Mann S. Editorial. SelfCare 2014;5(2):26


Stephen Mann

Full article

In this issue of SelfCare Tucker and colleagues report further on the use of a ‘dermatology vignette’ website to evaluate the diagnostic ability of primary healthcare professionals. Clinical vignettes have long been used as training tools to test the knowledge of clinicians, but they may have particular relevance to everyday pharmacy practice. Pharmacy consultations are often abbreviated exchanges and the pharmacist must be alert to all the clues provided. In skin diseases, recognising the typical appearance of common conditions may be pivotal to providing the right treatment or advice to consult a doctor. Replicating this situation in a training setting on-line, by the means of a clinical picture and the key elements of the patient’s ‘story’, has clear potential to improve the working knowledge of front-line pharmacy professionals.

One important role for this kind of tool may be in validating the ability of pharmacists to manage new clinical conditions following the approval of new non-prescription medicines. When a new class of medicines is ‘switched’, often the most critical issue is the mechanism by which pharmacists can assist people to assess their condition, and thereby their suitability for the new treatment. Training materials are always provided to refresh clinical knowledge when a new pharmacy medicine appears, but the testing of that training using typical clinical cases on-line may provide a simple but robust way to show the practical application of that knowledge. Substantiation of the clinical acumen of pharmacy staff in this way may go some way to reassure other primary care providers when a new extension of the role of pharmacy is debated.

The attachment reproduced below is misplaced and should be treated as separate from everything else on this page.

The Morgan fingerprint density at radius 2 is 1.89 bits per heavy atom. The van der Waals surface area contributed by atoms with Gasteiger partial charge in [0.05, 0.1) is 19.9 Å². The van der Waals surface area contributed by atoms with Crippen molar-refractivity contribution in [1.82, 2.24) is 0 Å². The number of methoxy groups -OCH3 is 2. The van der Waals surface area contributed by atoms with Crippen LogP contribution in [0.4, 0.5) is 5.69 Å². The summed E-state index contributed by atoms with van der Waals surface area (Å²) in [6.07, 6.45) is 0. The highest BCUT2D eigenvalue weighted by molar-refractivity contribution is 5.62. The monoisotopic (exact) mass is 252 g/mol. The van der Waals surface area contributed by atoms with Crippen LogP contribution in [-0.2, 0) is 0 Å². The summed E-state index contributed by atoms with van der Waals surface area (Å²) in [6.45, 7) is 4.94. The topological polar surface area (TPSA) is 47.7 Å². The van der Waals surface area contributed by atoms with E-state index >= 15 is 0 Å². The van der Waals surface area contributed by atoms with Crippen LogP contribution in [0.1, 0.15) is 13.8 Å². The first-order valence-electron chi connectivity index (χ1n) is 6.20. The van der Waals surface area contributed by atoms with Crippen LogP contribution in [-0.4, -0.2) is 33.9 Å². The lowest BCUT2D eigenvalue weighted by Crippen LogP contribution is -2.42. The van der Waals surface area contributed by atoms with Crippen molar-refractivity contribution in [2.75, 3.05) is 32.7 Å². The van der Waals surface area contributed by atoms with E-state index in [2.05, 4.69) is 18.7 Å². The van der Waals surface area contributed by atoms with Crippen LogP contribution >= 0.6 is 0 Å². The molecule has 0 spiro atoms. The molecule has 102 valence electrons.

Also in this issue, Mark Griffiths summarises an important presentation he gave on the role of the European Centralised Procedure in the re-classification of medicines. Readers ofSelfCare have previously heard the view expressed in this journal that there is a looming crisis in Europe around the flow of new medicines into self-care. Griffiths clearly articulates one source of this problem from the point of view of the consumer pharmaceutical industry. The potential role of self-care in the broader health economy has never been more important. This makes it all the more frustrating that the primary regulatory mechanism for re-classification of many newer drugs to non-prescription status in Europe now seems to function as a barrier to, rather than a facilitator of, innovation.